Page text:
2012 Suzuki Kizashi


2010 Suzuki Kizashi

This 2010 review is representative of model years 2010 to 2013.
By Staff of MSN Autos

The design of the all-new Suzuki Kizashi is exciting and fresh. I would say the exterior looks more European than Japanese because of the elegant body lines. While driving the Kizashi around town, I could see several bystanders struggling to see what car it was. Inside, you will find comfortable seats, easy-to-use controls and excellent fit and finish. The engine is peppy and delivers decent gas mileage (I achieved 24 mpg on regular unleaded gas in mixed driving) thanks to the smooth continuously variable transmission. And there is plenty of room in the trunk to stow gear for weekend retreats with the family. –Joe Chulick

The Suzuki Kizashi is not a cheap car, but then again it's not too expensive, either. The one we drove had push-button start, an all-wheel-drive system available at the touch of a button, a reasonably spacious interior and trunk, and an interior that you would be happy to own for a long time. Sadly, the dashboard is made from the same ugly plastic that Honda puts in many of its cars. Start adding options and the Kizashi can easily cost more than $20,000, which puts it in very capable company. The Honda Accord, Toyota Camry and Ford Fusion all sell for similar money, but feel bigger and better made. Their engines are smoother and feel much more powerful, too. So while the Kizashi is a really good effort by Suzuki, it's not competitive at the price. –Paul Hagger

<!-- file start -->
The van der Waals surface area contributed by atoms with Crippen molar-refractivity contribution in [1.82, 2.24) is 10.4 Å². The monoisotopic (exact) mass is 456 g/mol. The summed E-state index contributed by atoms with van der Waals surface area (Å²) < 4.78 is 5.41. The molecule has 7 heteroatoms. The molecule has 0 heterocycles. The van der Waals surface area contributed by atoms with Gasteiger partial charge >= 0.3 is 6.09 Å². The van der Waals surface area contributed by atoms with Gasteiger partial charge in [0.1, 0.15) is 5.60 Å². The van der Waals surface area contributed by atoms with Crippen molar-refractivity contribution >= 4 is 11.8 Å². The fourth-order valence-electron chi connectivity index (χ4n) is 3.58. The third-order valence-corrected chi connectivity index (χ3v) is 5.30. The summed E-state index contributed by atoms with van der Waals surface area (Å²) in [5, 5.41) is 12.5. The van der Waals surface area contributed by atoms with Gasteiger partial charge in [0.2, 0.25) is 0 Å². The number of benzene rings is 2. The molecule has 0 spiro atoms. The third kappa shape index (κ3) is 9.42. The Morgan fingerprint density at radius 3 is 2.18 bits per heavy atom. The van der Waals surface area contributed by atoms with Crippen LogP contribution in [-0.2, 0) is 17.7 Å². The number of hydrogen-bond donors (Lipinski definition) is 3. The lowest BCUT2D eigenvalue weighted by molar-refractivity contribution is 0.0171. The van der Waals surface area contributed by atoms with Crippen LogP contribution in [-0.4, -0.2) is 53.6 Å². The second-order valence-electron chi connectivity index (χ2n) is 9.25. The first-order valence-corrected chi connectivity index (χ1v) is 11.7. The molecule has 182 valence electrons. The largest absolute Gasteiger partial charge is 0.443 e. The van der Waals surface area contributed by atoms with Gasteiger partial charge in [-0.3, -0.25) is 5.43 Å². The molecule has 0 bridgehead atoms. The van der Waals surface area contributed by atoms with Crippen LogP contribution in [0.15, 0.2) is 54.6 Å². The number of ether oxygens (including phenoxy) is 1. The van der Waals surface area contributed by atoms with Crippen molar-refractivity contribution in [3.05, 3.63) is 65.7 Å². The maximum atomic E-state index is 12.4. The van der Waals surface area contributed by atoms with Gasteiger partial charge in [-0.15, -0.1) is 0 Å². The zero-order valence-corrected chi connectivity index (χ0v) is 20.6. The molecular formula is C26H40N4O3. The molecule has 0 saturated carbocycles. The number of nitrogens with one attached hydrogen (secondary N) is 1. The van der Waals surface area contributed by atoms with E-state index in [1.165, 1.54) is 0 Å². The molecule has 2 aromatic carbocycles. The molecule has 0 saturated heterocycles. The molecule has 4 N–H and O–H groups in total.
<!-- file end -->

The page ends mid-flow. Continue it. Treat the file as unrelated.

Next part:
Suzuki has really hit the mark with the all-new Kizashi. It features a distinctive design and feels well-executed. The interior is nicely done with textured materials, soft-touch on the dash and a nice dark-charcoal patterned cloth for the seats. The center stack is clean, and even though it's hard plastic, it has a matte finish and some metal-look trim. Gauges include two large, round dials for speedometer and tachometer and a split screen in the center for trip computer and gear selection indicator for manual mode. The chassis feels pretty stiff, with a nice overall balance and good steering feel. The engine puts out 180 horsepower, but feels a little light, which is probably a function of the continuously variable transmission, which gives you only as much power as you need, to maximize fuel economy. –Mike Meredith

Suzuki keeps building better and better cars, and the Kizashi is proof of that. The small car has big styling, with a bold grille and an integrated rear exhaust. Inside, the Kizashi is attractive and comfortable, with plenty of room in the rear seat and a surprisingly large trunk. On the road, it handles well and is nice to drive, but the engine gets buzzy at high revs. This, combined with a rather powerful engine for this class, may be why I didn't see especially impressive fuel-economy numbers. In a nod toward saving fuel though, Suzuki has given Kizashi drivers the ability to turn the all-wheel-drive system on or off. With prices starting around $22K, the Kizashi is a great value in the small-car market. –Perry Stern


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